Nikuya Meats – Richmond, BC


Nikuya Meats
1-11220 Voyageur Way
Richmond, BC
(604) 276-2983

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When Nikuya meats had a location on Hastings St near my home in East Vancouver, it was a no-brainer destination for me when I needed a special cut of meat. I am kind of glad that they closed that location as it was starting to be an expensive habit. I was very easy to walk out of there with small bag of meat and a wallet that is close to a hundred dollars lighter.

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Nikuya specializes in Japanese-style and imported Japanese meats. Most people come here to shop for their “Kobe” beef.

There seems to be a lot of mis-information about what is and is not “Kobe” beef. Kobe, as it is commonly mistaken, is not a breed of cattle. The closest analogy that I could come up with is that it is a marketing brand similar to “Champagne.” A sparking white wine can only be called “Champagne” if it can be certified to be made from a particular blend of grapes, made using a particular traditional method, and most importantly – be made in a particular region: the Champagne region (or appellation.)

Similar sparkling wines can be made in exactly the same way, but international trade laws disallow (with a few exceptions) the the use of the word “Champagne” to describe the wine. (You often see oblique descriptors on the bottle labels such as “made using methode champenoise.) This designation falls under a class of trade laws called Protected Designation of Origin. Like Champagne, the term “Kobe” is such a protected term.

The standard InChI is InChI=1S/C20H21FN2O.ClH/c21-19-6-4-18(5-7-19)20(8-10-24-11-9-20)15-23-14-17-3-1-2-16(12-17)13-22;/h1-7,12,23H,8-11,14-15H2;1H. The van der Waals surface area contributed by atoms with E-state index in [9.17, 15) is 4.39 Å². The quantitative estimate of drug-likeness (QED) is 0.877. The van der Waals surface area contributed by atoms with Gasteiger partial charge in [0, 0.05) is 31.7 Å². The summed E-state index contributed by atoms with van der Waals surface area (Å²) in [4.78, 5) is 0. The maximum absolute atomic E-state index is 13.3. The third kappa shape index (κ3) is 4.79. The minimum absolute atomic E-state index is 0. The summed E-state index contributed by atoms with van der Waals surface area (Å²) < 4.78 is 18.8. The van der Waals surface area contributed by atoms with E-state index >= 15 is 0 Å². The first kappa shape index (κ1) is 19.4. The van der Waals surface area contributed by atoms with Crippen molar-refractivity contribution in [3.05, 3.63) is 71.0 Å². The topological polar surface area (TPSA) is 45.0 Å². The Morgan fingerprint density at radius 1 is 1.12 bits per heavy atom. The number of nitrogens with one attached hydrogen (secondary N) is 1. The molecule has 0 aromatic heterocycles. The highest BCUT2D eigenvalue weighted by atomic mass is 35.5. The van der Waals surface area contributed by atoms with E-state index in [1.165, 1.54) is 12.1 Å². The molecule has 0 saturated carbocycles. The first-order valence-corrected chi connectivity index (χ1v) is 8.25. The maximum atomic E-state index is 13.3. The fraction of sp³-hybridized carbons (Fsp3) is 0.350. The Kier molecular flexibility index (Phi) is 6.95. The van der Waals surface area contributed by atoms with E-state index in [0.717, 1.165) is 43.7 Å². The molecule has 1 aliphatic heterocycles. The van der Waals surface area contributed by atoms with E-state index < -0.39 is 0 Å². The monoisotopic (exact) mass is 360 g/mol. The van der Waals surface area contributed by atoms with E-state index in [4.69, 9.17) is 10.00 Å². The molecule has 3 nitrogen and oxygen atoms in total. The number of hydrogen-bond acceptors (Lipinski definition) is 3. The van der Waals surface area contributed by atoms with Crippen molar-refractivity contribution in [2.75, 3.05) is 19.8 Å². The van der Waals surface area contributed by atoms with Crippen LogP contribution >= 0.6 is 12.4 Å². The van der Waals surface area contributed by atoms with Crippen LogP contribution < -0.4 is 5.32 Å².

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The other term thrown around is “Wagyu” – which, contrary to what many say, is also not a breed – but a class of cattle breeds known for its well fat-marbled meat. There are actually five different breeds of cattle that fall within this Wagyu classification.

So what excatly is “Kobe Beef?” To be designated “Kobe Beef”, the meat has to come from a type of Wagyu cattle (the actual breed is called Tajima) raised and processed within the Hyogo Prefecture in Japan. Thus, Kobe beef is not a breed – it is a protected trademark of a particular regional beef.

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I note that Nikuya calls some of their meat “Kobe”. Their rationale for such labeling is that the meat is of the same grade (A4 and A5 – the top two grades in the Japanese beef grading scale) as the true Kobe products. I can assure you that it is definitely a well-marbled piece of meat. You can get American and Australian Wagyu beef for far less than the Japanese products with very little drop in perceived quality to my own impartial non-chauvinistic palate.

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Another popular product here is their Kurobuta Pork – a meat also known for its fat-marbling and also for its strong “pork” flavour (compared to common supermarket pork). Korubuta, like Kobe, is a protected designation for a hybrid breed of pigs which are raised and processed in the Kagoshima Prefecture in Japan.